A Century of Rhapsody in Blue

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It is February 12th 2024, one hundred years to the day since the first performance of George Gershwin’s composition Rhapsody in Blue at the Aeolian Hall in New York by Paul Whiteman and his Palais Royal Orchestra with the composer himself on piano. This piece is has been a concert favourite for decades, but is usually heard in an arrangement for piano and full symphony orchestra which dates from 1942. The orchestration for that version was provided by Ferdi Grofe who had scored the original for Whiteman’s much smaller band back in 1924. Gershwin originally wrote the piece for two pianos, but didn’t know much about orchestration and had handed that task over to Grofe which the latter completed just a few days before the performance on February 12th 1924. It was not until the rehearsal with Whiteman’s band, however, that the famous opening took its now familiar shape.

The clarinet player with Paul Whiteman’s band in 1924 was a chap called Ross Gorman. It was his job to play the first few bars of Rhapsody in Blue, which had been scored for solo clarinet, consisting of a trill and then a long rising scale or arpeggio of more than two octaves. When they did the first play through Gorman didn’t play it as written but instead followed the trill with part of the scale followed by a long smeared glissando. Gorman often used smears to mimic laughing or sobbing noises, so this was a kind of trademark of his and came very naturally to him (though it is quite difficult to play a long glissando like this, especially slowly). There’s no question that it was “jazzed up” with humorous intent, but Grofe and Gershwin loved Gorman’s way of playing it, and that’s how it has been played ever since.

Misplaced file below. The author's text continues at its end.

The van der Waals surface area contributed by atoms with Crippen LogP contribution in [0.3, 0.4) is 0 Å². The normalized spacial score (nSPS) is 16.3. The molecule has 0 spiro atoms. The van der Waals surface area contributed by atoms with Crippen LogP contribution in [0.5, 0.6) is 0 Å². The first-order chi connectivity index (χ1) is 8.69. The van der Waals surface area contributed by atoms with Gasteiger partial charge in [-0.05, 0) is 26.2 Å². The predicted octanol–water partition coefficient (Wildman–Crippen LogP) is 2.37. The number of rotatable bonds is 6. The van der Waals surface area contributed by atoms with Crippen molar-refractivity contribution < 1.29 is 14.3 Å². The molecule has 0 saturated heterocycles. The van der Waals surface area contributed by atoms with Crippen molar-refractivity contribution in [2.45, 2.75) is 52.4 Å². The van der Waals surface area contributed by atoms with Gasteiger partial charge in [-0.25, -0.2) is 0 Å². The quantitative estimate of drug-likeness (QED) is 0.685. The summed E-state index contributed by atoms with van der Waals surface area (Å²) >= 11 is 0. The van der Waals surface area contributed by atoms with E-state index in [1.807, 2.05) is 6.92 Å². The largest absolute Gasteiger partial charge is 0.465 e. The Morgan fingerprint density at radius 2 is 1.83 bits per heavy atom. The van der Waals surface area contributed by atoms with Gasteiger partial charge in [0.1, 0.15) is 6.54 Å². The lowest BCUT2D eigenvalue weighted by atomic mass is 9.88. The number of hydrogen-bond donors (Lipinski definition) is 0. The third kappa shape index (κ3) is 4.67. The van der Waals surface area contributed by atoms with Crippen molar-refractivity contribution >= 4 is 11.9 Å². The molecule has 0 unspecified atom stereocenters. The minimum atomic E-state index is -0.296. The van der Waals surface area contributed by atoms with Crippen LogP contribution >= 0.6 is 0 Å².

Rhapsody in Blue was a hit with the audience at its first performance, and has remained so with audiences around the world ever since. Sales of sheet music were good too! Critical reception was somewhat different, but those who disliked it were mostly judging it in comparison with classical music forms (e.g. a piano concerto) that it wasn’t attempting to be. I think it’s a piece to be enjoyed for its exuberance and atmosphere rather than thematic development or other more refined criteria.

There isn’t a recording of the original performance of 1924, but there is one of the same arrangement played by Paul Whiteman’s band in 1927 – complete with Ross Gorman on clarinet and George Gershwin again on piano. The difference is that it was played a bit faster for this recording than it was in concert so that it would fit on two sides of a 12″ record. Although I do think some modern performances of Rhapsody in Blue are too slow, this sounds to me rather rushed in places. The sound quality isn’t great either. Nevertheless, it’s an important piece of music history and it did sell over a million copies, so it would be remiss of me not to share it today!

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